Author Topic: End of the Federal Resrve?  (Read 1162 times)


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End of the Federal Resrve?
« on: March 28, 2020, 07:56:50 AM »
CPFF (Commercial Paper Funding Facility) – buying commercial paper from the issuer. PMCCF (Primary Market Corporate Credit Facility) – buying corporate bonds from the issuer. TALF (Term Asset-Backed Securities Loan Facility) – funding backstop for asset-backed securities. SMCCF (Secondary Market Corporate Credit Facility) – buying corporate bonds and bond ETFs in the secondary market. MSBLP (Main Street Business Lending Program) – Details are to come, but it will lend to eligible small and medium-size businesses, complementing efforts by the Small Business Association.

To put it bluntly, the Fed isn’t allowed to do any of this. The central bank is only allowed to purchase or lend against securities that have government guarantee. This includes Treasury securities, agency mortgage-backed securities and the debt issued by Fannie Mae and Freddie Mac. An argument can be made that can also include municipal securities, but nothing in the laundry list above.

So how can they do this? The Fed will finance a special purpose vehicle (SPV) for each acronym to conduct these operations. The Treasury, using the Exchange Stabilization Fund, will make an equity investment in each SPV and be in a “first loss” position. What does this mean? In essence, the Treasury, not the Fed, is buying all these securities and backstopping of loans; the Fed is acting as banker and providing financing. The Fed hired BlackRock Inc. to purchase these securities and handle the administration of the SPVs on behalf of the owner, the Treasury.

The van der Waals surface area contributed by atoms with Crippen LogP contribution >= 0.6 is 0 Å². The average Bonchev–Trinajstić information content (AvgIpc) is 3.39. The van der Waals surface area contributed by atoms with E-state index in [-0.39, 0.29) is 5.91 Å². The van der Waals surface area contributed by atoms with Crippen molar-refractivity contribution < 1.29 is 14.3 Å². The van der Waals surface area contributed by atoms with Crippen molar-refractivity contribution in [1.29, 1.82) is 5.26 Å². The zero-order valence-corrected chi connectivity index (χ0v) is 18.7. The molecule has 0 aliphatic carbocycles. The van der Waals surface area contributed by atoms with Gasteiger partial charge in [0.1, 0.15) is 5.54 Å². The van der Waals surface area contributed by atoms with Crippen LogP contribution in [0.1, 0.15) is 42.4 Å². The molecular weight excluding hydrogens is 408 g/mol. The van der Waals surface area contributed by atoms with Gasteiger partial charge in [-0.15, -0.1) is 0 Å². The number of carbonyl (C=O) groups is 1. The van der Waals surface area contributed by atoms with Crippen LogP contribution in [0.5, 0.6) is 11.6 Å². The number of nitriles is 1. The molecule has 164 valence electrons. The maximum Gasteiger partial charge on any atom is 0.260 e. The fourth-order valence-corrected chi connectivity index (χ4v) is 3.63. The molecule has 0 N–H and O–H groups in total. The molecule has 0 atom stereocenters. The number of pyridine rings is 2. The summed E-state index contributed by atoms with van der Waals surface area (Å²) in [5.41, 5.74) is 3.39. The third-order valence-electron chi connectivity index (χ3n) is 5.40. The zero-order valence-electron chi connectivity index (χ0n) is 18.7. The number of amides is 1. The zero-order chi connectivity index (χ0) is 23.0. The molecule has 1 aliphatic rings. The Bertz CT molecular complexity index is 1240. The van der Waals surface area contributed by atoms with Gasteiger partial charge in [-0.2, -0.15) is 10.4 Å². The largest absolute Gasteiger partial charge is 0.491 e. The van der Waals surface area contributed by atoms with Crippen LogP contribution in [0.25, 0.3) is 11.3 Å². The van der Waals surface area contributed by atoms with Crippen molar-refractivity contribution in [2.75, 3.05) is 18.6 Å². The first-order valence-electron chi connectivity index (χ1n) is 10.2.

In other words, the federal government is nationalizing large swaths of the financial markets. The Fed is providing the money to do it. BlackRock will be doing the trades.

This scheme essentially merges the Fed and Treasury into one organization. So, meet your new Fed chairman, Donald J. Trump.

Sounds like the fine print may have been overlooked. Of course, there’s real fear that the bad orange man will abuse this:

In effect, the Fed is giving the Treasury access to its printing press. This means that, in the extreme, the administration would be free to use its control, not the Fed’s control, of these SPVs to instruct the Fed to print more money so it could buy securities and hand out loans in an effort to ramp financial markets higher going into the election. Why stop there? Should Trump win re-election, he could try to use these SPVs to get those 10,000 Dow Jones points he feels the Fed has denied everyone.

Imagine that, Trump with total control of the financial markets and nothing to slow him down much less stop him. What could possibly go wrong?


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Re: End of the Federal Resrve?
« Reply #1 on: March 28, 2020, 12:58:36 PM »
Although this is interesting news, I don't see how it's worse than in 2008 when the Fed unilaterally conducted an international bailout for trillions of many private banks without any government authorization and with no transparency. It was only discovered after a partial audit got shoved down their throats. So it's pretty clear already that the system such as it is has problems for which there is no oversight and certainly no accountability.